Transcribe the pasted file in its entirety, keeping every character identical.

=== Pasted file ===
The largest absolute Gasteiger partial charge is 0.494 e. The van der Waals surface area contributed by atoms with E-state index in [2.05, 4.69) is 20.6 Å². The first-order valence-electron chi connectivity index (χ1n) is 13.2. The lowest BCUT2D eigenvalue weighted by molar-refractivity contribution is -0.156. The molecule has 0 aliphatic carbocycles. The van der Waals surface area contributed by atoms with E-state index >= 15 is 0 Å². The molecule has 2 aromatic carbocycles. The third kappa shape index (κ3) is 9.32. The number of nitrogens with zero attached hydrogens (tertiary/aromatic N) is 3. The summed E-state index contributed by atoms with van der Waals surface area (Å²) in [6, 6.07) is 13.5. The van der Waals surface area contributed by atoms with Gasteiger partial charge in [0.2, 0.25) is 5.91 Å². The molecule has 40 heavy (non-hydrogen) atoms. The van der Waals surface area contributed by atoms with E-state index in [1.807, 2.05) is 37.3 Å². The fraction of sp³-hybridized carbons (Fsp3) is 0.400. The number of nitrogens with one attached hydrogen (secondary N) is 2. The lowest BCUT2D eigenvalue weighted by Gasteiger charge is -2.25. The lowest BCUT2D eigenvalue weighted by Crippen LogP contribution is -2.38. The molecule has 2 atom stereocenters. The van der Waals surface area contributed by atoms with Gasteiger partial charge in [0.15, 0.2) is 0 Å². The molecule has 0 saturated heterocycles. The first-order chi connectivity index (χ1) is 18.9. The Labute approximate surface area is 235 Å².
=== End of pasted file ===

The largest absolute Gasteiger partial charge is 0.494 e. The van der Waals surface area contributed by atoms with E-state index in [2.05, 4.69) is 20.6 Å². The first-order valence-electron chi connectivity index (χ1n) is 13.2. The lowest BCUT2D eigenvalue weighted by molar-refractivity contribution is -0.156. The molecule has 0 aliphatic carbocycles. The van der Waals surface area contributed by atoms with E-state index >= 15 is 0 Å². The molecule has 2 aromatic carbocycles. The third kappa shape index (κ3) is 9.32. The number of nitrogens with zero attached hydrogens (tertiary/aromatic N) is 3. The summed E-state index contributed by atoms with van der Waals surface area (Å²) in [6, 6.07) is 13.5. The van der Waals surface area contributed by atoms with Gasteiger partial charge in [0.2, 0.25) is 5.91 Å². The molecule has 40 heavy (non-hydrogen) atoms. The van der Waals surface area contributed by atoms with E-state index in [1.807, 2.05) is 37.3 Å². The fraction of sp³-hybridized carbons (Fsp3) is 0.400. The number of nitrogens with one attached hydrogen (secondary N) is 2. The lowest BCUT2D eigenvalue weighted by Gasteiger charge is -2.25. The lowest BCUT2D eigenvalue weighted by Crippen LogP contribution is -2.38. The molecule has 2 atom stereocenters. The van der Waals surface area contributed by atoms with Gasteiger partial charge in [0.15, 0.2) is 0 Å². The molecule has 0 saturated heterocycles. The first-order chi connectivity index (χ1) is 18.9. The Labute approximate surface area is 235 Å².